Morton Salt Union: ‘We’Re Not At Fault Over Productivity’


Tribune Business Reporter


THE union representing Morton Salt line workers yesterday warned “something is going to happen soon” if the government fails to intervene in the ongoing dispute with the salt harvester.

Jennifer Brown, head of the Bahamas Industrial, Manufacturers & Allied Workers Union (BIMAWU), which represents around 100 workers, told Tribune Business that the working climate was “very tense and it’s getting worse”.

She slammed what she labelled as “erroneous” social media reports that sought to lay the blame for decreased productivity at Morton’s Inagua operation at the feet of the union and its members, adding: “I think that’s just persons connected to the company trying to make the union look bad. The company is making some bad decisions and we’re being blamed for it.”

Morton (Bahamas) would not confirm or deny claims that the company has lost contracts with salt buyers due to a work slowdown. “As a standard practice, we do not comment on rumours and speculation or discuss details regarding production output and customer relationships due to competitive and proprietary reasons,” said company spokesman, Paul Jackiewicz in response to Tribune Business inquiries.

He continued: “At Morton Bahamas we’re committed to building productive working relationships with our employees. For the past year we’ve met in good faith with union representatives in an effort to reach a new labour agreement. We’ve also worked together with a conciliator to help drive toward a solution and we hope to come to an agreement soon.”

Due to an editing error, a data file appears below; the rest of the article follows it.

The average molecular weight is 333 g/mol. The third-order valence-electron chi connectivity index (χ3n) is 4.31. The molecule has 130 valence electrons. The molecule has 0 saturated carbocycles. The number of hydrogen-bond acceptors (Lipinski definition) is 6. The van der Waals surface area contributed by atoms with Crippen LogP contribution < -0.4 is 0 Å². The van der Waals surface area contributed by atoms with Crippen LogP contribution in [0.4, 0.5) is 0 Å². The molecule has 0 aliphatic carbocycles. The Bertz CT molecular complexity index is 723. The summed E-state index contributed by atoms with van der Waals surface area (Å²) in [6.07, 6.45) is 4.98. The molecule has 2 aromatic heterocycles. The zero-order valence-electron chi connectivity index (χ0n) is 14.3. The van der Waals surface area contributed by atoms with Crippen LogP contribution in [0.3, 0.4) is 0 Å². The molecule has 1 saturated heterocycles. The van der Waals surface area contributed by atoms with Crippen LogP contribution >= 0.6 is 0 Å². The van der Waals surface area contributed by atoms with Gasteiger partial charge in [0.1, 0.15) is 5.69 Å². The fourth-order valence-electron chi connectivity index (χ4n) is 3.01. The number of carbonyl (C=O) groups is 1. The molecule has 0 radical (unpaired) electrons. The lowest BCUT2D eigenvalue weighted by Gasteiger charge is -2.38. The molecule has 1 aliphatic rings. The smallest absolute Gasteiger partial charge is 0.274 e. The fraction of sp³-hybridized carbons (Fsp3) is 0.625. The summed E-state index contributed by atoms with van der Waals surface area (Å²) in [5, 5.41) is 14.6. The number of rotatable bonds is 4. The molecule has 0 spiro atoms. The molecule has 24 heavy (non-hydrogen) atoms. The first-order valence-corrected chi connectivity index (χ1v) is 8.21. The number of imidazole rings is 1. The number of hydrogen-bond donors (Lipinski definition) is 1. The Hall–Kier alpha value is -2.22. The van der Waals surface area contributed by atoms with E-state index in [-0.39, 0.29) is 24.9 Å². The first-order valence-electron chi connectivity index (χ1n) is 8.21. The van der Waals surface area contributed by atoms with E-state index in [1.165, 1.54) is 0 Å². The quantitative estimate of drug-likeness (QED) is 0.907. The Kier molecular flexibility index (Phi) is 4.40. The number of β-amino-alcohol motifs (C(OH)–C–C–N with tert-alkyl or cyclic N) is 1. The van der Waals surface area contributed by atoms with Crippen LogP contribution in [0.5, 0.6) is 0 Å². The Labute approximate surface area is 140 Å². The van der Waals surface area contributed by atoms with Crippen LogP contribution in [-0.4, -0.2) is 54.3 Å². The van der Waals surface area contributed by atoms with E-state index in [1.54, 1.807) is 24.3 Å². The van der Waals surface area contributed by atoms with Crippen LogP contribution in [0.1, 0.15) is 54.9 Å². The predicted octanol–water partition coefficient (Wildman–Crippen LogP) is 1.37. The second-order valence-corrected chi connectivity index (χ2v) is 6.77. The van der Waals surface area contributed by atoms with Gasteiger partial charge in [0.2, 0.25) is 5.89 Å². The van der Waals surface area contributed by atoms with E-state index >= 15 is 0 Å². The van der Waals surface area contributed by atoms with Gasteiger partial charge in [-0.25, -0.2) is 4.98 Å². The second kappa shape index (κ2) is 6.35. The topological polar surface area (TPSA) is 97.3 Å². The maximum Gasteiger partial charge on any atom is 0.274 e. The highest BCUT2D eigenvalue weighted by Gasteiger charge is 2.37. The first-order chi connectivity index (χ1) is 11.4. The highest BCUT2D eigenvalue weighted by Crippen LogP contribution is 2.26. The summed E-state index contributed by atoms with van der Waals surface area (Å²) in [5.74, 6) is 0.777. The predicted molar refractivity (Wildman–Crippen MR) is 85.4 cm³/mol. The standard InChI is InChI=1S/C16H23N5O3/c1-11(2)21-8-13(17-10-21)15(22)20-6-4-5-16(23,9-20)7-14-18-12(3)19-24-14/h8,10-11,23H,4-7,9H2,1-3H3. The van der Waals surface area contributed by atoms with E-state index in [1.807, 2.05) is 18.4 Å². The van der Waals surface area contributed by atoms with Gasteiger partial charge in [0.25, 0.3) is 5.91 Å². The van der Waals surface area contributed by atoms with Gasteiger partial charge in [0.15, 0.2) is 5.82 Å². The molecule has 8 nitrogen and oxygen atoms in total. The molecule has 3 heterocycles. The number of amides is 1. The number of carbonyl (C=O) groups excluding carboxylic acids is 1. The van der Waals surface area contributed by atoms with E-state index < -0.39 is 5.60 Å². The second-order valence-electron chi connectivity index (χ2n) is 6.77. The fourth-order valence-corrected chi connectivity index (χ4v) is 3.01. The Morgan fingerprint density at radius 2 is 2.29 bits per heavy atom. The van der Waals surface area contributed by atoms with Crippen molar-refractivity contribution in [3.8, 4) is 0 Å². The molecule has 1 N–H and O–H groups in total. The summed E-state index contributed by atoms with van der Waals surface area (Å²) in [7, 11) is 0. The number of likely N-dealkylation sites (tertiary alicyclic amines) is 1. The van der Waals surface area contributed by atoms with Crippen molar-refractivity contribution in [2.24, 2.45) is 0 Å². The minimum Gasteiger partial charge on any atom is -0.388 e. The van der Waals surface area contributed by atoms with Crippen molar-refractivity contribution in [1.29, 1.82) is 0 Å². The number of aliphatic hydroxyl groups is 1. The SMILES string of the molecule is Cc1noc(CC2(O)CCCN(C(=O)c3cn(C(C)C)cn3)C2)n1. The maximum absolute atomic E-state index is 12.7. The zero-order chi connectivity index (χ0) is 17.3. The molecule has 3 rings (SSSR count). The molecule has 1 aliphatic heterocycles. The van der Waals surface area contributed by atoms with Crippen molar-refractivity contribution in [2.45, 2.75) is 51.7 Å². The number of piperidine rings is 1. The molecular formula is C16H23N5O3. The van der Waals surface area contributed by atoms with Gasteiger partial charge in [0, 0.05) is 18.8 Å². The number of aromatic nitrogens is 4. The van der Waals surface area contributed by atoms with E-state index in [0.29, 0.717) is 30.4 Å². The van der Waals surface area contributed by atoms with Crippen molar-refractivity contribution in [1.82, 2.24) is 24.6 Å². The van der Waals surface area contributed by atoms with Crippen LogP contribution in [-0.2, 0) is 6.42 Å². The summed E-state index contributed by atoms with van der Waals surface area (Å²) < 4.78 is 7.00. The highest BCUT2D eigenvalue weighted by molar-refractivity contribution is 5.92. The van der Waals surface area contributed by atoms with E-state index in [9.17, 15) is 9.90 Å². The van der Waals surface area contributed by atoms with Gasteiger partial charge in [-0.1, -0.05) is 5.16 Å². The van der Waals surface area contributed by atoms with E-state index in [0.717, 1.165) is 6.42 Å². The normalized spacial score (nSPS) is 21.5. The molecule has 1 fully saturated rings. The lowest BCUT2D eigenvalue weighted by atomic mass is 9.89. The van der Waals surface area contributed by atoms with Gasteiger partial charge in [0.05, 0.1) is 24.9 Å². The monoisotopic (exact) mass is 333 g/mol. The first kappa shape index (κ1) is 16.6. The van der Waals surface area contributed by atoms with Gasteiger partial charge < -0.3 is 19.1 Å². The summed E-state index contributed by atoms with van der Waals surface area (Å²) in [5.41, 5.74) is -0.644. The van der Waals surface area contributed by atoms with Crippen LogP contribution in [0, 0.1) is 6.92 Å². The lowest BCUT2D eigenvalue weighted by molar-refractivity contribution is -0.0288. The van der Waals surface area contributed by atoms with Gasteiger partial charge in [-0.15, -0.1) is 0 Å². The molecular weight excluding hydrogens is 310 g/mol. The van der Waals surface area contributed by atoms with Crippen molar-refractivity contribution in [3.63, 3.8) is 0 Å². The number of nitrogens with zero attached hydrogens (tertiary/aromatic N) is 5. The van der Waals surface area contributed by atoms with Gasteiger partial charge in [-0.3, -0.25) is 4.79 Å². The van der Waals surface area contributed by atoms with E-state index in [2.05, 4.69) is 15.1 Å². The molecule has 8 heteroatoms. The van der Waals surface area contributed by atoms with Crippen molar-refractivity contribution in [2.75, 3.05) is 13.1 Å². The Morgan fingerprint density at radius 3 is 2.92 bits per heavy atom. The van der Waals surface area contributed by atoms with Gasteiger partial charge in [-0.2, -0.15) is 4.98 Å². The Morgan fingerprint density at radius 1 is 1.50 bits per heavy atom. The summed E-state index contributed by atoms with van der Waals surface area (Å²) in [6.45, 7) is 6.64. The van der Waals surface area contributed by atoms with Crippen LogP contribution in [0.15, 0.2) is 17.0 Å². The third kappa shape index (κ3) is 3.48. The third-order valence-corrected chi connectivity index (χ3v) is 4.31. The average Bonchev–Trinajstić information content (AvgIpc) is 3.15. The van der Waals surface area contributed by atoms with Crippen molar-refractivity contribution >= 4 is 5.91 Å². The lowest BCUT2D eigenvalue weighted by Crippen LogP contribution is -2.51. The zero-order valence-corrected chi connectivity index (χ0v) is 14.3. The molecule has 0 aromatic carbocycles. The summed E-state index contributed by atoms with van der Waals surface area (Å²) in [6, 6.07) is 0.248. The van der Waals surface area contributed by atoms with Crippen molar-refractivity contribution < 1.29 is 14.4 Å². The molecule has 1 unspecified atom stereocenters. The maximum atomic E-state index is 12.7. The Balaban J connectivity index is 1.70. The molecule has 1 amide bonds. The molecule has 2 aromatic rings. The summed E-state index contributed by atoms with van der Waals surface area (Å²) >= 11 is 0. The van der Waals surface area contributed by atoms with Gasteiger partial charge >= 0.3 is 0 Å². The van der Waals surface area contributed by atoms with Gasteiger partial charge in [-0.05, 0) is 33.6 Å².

Ms Brown told Tribune Business that relations between the company and line-staff have grown increasingly tense, with worker morale at an all-time low. She again charged that the company was deliberately excluding union members from working overtime and instead using part-time employees.

“Morale is very low. It looks like they would rather lose money than make money. When the boats aren’t loaded on time they want to blame us,” Ms Brown said. “If government don’t intervene something is going to happen very soon. It’s very tense and it’s getting worse. We have some serious issues down here. The company is not working with the union. We have been trying to handle this in a respectful manner but nothing is working.”

Dion Foulkes, minister of labour, has repeatedly expressed concern over the impasse in negotiations between Morton and the union, urging both sides to move closer to a resolution.

The threat of industrial unrest has loomed over Morton Salt’s Inagua operations since late last year, with the union saying it was “insulted” by the company’s original industrial agreement offer.


DDK 5 months, 1 week ago

More union unrest. Is it contagious? Is the pot being stirred across the Country? The bottom line when considering the pros and cons of trade unions, it that the union chiefs profit at an overall substantially high cost to both the employer AND the employee.


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